One of the two men held in a dramatic antiterrorist raid in an inner-city district of Malaga last Friday (22 October) is a radical who had tried to buy weapons and had been praising the Islamic State on social media, sources close to the inquiry have said.
Guardia Civil officers had been investigating the young man since last year; he had been seen coming and going recently by locals in the city's Lagunillas area, not far from the historic Plaza de la Merced. He has also been linked to "radical circles" in the Spanish North African city of Melilla.
Two men were originally arrested in the raid on Friday afternoon. Locals told of how a large contingent of armed plain clothes and uniformed Guardia Civil officers had silently taken up position in the multiracial neighbourhood before moving into the rundown building to begin searching and make their arrests. One of the suspects was however subsequently released.
According to the inquiry, the one man kept in custody had "undergone a process of radicalisation as a jihadist and increased posts made on social media".
This included "audiovisual content centred on graphics and images in praise of jihadist causes and of imprisoned or arrested terrorists, as well as imagery and symbols associated with the Daesh terrorist organisation," said the Guardia Civil.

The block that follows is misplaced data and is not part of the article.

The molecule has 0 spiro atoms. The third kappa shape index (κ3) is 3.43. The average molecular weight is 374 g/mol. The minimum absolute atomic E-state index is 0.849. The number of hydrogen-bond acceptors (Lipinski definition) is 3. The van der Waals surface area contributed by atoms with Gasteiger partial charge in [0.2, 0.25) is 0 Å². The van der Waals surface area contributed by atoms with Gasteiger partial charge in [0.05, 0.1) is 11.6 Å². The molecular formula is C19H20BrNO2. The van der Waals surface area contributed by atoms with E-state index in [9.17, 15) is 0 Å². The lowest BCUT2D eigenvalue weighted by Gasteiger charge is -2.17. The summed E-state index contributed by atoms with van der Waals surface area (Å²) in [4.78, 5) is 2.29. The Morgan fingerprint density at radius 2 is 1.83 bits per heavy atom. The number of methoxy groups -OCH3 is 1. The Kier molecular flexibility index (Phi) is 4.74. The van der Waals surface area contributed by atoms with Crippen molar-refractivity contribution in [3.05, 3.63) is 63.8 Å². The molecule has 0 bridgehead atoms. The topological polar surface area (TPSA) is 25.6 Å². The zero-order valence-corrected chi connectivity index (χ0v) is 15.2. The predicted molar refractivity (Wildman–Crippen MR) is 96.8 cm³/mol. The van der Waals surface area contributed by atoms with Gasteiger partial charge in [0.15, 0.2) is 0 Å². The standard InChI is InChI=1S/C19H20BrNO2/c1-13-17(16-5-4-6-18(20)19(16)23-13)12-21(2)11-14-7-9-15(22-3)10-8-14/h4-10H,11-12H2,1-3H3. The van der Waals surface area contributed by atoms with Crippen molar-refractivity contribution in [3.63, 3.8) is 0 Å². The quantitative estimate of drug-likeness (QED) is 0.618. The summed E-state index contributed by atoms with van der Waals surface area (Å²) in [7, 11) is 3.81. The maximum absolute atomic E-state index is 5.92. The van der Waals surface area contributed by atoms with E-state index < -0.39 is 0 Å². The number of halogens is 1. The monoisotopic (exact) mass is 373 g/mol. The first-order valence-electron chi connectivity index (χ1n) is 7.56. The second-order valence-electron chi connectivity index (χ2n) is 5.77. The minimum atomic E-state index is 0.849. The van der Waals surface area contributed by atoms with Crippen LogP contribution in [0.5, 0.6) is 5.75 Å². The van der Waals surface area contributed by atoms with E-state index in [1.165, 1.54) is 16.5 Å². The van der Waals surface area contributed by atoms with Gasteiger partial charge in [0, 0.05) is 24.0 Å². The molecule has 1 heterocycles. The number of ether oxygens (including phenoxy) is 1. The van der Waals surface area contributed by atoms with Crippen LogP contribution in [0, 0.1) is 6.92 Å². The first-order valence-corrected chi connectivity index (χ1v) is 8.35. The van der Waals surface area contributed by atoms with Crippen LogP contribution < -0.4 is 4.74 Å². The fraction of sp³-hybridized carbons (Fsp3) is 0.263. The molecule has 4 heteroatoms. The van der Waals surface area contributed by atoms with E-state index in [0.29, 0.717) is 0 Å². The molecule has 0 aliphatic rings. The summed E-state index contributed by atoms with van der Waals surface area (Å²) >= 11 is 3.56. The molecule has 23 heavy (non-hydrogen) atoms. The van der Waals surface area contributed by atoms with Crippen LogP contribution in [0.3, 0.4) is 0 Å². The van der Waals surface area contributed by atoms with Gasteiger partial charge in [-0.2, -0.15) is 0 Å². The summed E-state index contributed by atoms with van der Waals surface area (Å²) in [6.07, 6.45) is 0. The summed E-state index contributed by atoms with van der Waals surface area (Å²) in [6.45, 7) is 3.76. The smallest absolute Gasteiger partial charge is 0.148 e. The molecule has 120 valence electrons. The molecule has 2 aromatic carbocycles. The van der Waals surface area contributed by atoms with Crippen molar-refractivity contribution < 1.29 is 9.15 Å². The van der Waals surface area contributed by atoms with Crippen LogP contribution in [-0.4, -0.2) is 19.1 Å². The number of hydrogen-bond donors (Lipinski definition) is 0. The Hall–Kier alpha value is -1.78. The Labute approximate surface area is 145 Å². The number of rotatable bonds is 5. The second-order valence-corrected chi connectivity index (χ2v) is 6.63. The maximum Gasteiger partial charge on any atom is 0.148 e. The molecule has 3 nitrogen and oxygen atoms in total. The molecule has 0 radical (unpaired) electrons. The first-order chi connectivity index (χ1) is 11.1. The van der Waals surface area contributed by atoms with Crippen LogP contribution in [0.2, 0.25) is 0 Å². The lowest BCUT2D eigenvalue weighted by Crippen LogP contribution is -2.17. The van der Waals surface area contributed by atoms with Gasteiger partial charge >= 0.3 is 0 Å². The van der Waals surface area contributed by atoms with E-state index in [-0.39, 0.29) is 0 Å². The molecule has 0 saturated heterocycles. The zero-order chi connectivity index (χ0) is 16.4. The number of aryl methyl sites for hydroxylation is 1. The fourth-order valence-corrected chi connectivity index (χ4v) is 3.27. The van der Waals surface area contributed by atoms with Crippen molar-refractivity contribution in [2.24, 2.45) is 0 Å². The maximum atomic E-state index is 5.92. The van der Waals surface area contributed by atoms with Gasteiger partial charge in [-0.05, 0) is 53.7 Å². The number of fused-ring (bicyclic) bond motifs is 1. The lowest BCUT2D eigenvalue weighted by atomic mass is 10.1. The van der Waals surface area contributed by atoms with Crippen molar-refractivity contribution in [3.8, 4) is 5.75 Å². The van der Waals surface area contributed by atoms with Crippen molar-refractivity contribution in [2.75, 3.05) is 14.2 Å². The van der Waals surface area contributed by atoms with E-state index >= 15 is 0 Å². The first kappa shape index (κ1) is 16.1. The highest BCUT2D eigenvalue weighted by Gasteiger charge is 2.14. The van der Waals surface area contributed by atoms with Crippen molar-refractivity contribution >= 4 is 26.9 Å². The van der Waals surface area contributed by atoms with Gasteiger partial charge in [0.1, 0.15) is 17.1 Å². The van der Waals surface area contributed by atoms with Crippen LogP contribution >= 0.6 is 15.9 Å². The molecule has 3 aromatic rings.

In the last few weeks, the number of his posts had increased, "with repeated content inciting war and violence", coinciding with him physically moving from Melilla - where he lived before - to Malaga province. For the last few months he had been staying in the abandoned building in Lagunillas that has now been sealed under a court order.
It was not clear if the second person, now released, is still being investigated or not.
The Guardia Civil has said that the arrest shows the "close link" between jihad terrorism and common criminal environments; the detained man had police records, including for trying to acquire weapons, they said.
Officers said that it is one of the antiterrorist investigations where they have seized the most amount of "propaganda material" in recent years.